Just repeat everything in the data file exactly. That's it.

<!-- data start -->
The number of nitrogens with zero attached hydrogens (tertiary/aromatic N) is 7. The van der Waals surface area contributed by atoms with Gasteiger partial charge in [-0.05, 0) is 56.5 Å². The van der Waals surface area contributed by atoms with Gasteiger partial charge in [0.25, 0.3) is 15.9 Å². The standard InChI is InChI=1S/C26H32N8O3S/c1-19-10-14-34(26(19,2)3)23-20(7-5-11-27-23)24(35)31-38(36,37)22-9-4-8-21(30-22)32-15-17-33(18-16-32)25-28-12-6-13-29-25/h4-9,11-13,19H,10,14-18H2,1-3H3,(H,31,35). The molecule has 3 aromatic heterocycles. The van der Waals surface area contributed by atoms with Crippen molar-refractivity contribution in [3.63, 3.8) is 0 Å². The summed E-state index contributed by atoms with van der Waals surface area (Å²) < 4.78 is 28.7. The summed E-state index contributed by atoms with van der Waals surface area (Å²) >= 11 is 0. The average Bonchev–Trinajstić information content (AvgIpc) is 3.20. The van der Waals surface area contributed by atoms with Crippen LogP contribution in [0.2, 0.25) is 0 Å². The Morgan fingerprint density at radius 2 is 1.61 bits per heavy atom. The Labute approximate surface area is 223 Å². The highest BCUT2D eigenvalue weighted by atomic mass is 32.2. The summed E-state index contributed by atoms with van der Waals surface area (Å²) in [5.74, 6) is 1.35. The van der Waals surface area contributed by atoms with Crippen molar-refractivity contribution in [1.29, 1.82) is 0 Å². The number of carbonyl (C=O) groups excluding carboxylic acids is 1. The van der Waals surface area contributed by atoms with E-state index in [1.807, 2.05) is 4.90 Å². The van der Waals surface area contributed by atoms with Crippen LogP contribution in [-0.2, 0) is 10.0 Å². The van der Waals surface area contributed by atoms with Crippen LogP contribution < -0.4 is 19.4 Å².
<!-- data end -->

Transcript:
The number of nitrogens with zero attached hydrogens (tertiary/aromatic N) is 7. The van der Waals surface area contributed by atoms with Gasteiger partial charge in [-0.05, 0) is 56.5 Å². The van der Waals surface area contributed by atoms with Gasteiger partial charge in [0.25, 0.3) is 15.9 Å². The standard InChI is InChI=1S/C26H32N8O3S/c1-19-10-14-34(26(19,2)3)23-20(7-5-11-27-23)24(35)31-38(36,37)22-9-4-8-21(30-22)32-15-17-33(18-16-32)25-28-12-6-13-29-25/h4-9,11-13,19H,10,14-18H2,1-3H3,(H,31,35). The molecule has 3 aromatic heterocycles. The van der Waals surface area contributed by atoms with Crippen molar-refractivity contribution in [3.63, 3.8) is 0 Å². The summed E-state index contributed by atoms with van der Waals surface area (Å²) < 4.78 is 28.7. The summed E-state index contributed by atoms with van der Waals surface area (Å²) >= 11 is 0. The average Bonchev–Trinajstić information content (AvgIpc) is 3.20. The van der Waals surface area contributed by atoms with Crippen LogP contribution in [0.2, 0.25) is 0 Å². The Morgan fingerprint density at radius 2 is 1.61 bits per heavy atom. The Labute approximate surface area is 223 Å². The highest BCUT2D eigenvalue weighted by atomic mass is 32.2. The summed E-state index contributed by atoms with van der Waals surface area (Å²) in [5.74, 6) is 1.35. The van der Waals surface area contributed by atoms with Crippen molar-refractivity contribution in [1.29, 1.82) is 0 Å². The number of carbonyl (C=O) groups excluding carboxylic acids is 1. The van der Waals surface area contributed by atoms with E-state index in [1.807, 2.05) is 4.90 Å². The van der Waals surface area contributed by atoms with Crippen LogP contribution in [-0.2, 0) is 10.0 Å². The van der Waals surface area contributed by atoms with Crippen LogP contribution < -0.4 is 19.4 Å².